Murder, mayhem prevail at this Fells Point store

JACQUES KELLY

August 23, 1993|By JACQUES KELLY

Armchair sleuths debark from the city's water taxis at the foot of Broadway in search of a bloody bookstore at 1730 Fleet St.

Before long, they are piling up new and used volumes of Rex Stout, Agatha Christie and Martha Grimes at Mystery Loves Company, a bookstore where there's a cold body on every shelf and a secret panel in the wall.

Founded by Enoch Pratt librarian Kathy Harig and Charles Village resident Paige Rose, the 2-year-old shop is wall-to-wall murder and mayhem.

"We find that Fells Point people like horror stories, but the Ruxton ladies want hardback mysteries written by British and American writers. A Mount Airy lady comes in a couple times PPTC year, visits her mother and buys a tall stack of new mystery fiction," Rose said the other day while seated at the front counter.

Their specialized book shop is one of a category that has sprung up in dozens of cities. Here readers look forward to that pulpy police district of fictitious gumshoes Sherlock Holmes, Miss Marple, Perry Mason, Hercule Poirot and Lord Peter Wimsey.

But it also includes modern mystery writers, authors such as Linda Barnes, Nancy Pickard, Sara Paretsky, Margaret Maron, Annette Meyers and Dorian Yeager. In the newer books, the detective or crime solvers might be a judge, antiques dealer, Boston cab driver or Wall Street headhunter. All good mystery demands geographic detail and atmosphere.

Harig, who is chief of the Pratt's Roland Park branch at Roland Avenue and Longwood Road, said she realized the potential of a mystery-only book shop from her years of working with the reading public.

"If somebody asks me for a good book to read, I automatically hand them a mystery. . . .I think people like mysteries because everything works out at the end," Harig said.

Her place is unpretentious (a tin ceiling and simple wood shelves painted glossy black) with a couple of white wicker rocking chairs that beckon readers to sit and sample. The shop is mixed with a street full of small Fells Point businesses with wares ranging from fishing tackle to French mustard. The location just off Broadway lends itself to walk-in trade. For that reason, she and Rose selected Fleet Street.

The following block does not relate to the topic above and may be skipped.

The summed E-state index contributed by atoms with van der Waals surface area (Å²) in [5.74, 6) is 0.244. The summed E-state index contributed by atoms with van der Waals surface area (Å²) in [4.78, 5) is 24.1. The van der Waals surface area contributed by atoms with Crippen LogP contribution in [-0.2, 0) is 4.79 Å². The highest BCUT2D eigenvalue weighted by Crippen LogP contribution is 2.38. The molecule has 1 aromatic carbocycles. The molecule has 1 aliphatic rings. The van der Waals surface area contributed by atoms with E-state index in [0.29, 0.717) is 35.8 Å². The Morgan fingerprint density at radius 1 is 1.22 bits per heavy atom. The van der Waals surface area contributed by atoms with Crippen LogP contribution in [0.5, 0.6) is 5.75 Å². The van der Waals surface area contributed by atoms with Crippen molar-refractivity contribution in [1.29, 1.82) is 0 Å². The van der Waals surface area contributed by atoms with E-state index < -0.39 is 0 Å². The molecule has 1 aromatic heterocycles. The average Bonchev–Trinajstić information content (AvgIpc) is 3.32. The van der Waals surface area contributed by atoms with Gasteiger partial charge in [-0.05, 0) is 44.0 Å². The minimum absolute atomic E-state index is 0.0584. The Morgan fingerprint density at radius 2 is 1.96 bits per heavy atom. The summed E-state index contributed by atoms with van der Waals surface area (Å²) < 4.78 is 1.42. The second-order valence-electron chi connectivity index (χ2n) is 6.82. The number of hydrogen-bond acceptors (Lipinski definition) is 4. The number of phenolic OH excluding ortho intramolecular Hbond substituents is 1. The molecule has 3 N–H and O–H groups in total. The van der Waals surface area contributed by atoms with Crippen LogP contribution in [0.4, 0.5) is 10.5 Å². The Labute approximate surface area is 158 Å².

"We wanted to hit the tourist trade, but we also wanted a neighborhood that is cozy. Fells Point is just the kind of place where people go browsing. It isn't fast. It's eccentric too," Harig said.

Some customers want the new authors. Other readers select the time-honored classics. Others seek obscure titles or editions. Mystery book collectors equate finding the right volume with solving a difficult crime. Many customers walk in, others write, while some dial an 800 number.

"I read Sherlock Holmes because of the characters and the background and the Victorian London scene. Conan Doyle is a wonderful storyteller . . . The modern ones I don't read at all. I guess I'm not in touch with the modern world," said William Hyder, a Columbia resident who is a member of the Six Napoleons, the city's oldest Sherlock Holmes society.

The shop's inventory is composed of paperbacks and new hardcover books. There are some rare editions of well-known mystery authors. And there are odd copies of books published 40 years ago that still attract the criminal bibliophile.

For example, there is a selection of Nancy Drew and Hardy Boys mystery fiction that has been mass marketed to generations of young readers from the 1920s until the present day.

The shop is as popular with city tourists as it is with Baltimoreans. The owners send out a monthly mailing list to 1,700 customers and the United Parcel man calls at the door twice a day to fetch and deliver outgoing and inbound shipments. Those packages may contain only a single volume.

"We go to the ends of the earth to get a customer a book," Harig said.

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